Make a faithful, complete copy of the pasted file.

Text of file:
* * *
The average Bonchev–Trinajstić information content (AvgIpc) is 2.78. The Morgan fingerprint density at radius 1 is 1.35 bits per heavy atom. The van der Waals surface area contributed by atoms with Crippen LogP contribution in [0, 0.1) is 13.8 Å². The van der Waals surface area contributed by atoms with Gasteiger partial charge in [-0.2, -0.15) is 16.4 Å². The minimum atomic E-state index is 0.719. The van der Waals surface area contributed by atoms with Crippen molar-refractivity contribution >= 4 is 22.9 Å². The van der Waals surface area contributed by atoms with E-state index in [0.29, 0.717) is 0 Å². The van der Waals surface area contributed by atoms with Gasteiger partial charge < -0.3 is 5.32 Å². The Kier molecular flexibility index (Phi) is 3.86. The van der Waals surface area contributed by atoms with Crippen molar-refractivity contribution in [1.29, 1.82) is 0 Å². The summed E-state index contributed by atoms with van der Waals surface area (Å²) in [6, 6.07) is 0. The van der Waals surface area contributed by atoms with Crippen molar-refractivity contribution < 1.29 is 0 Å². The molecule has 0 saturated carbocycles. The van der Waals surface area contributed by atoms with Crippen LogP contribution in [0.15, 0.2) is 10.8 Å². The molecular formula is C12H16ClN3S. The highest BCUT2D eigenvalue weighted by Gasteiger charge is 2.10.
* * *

The average Bonchev–Trinajstić information content (AvgIpc) is 2.78. The Morgan fingerprint density at radius 1 is 1.35 bits per heavy atom. The van der Waals surface area contributed by atoms with Crippen LogP contribution in [0, 0.1) is 13.8 Å². The van der Waals surface area contributed by atoms with Gasteiger partial charge in [-0.2, -0.15) is 16.4 Å². The minimum atomic E-state index is 0.719. The van der Waals surface area contributed by atoms with Crippen molar-refractivity contribution >= 4 is 22.9 Å². The van der Waals surface area contributed by atoms with E-state index in [0.29, 0.717) is 0 Å². The van der Waals surface area contributed by atoms with Gasteiger partial charge < -0.3 is 5.32 Å². The Kier molecular flexibility index (Phi) is 3.86. The van der Waals surface area contributed by atoms with Crippen molar-refractivity contribution in [1.29, 1.82) is 0 Å². The summed E-state index contributed by atoms with van der Waals surface area (Å²) in [6, 6.07) is 0. The van der Waals surface area contributed by atoms with Crippen molar-refractivity contribution < 1.29 is 0 Å². The molecule has 0 saturated carbocycles. The van der Waals surface area contributed by atoms with Crippen LogP contribution in [0.15, 0.2) is 10.8 Å². The molecular formula is C12H16ClN3S. The highest BCUT2D eigenvalue weighted by Gasteiger charge is 2.10.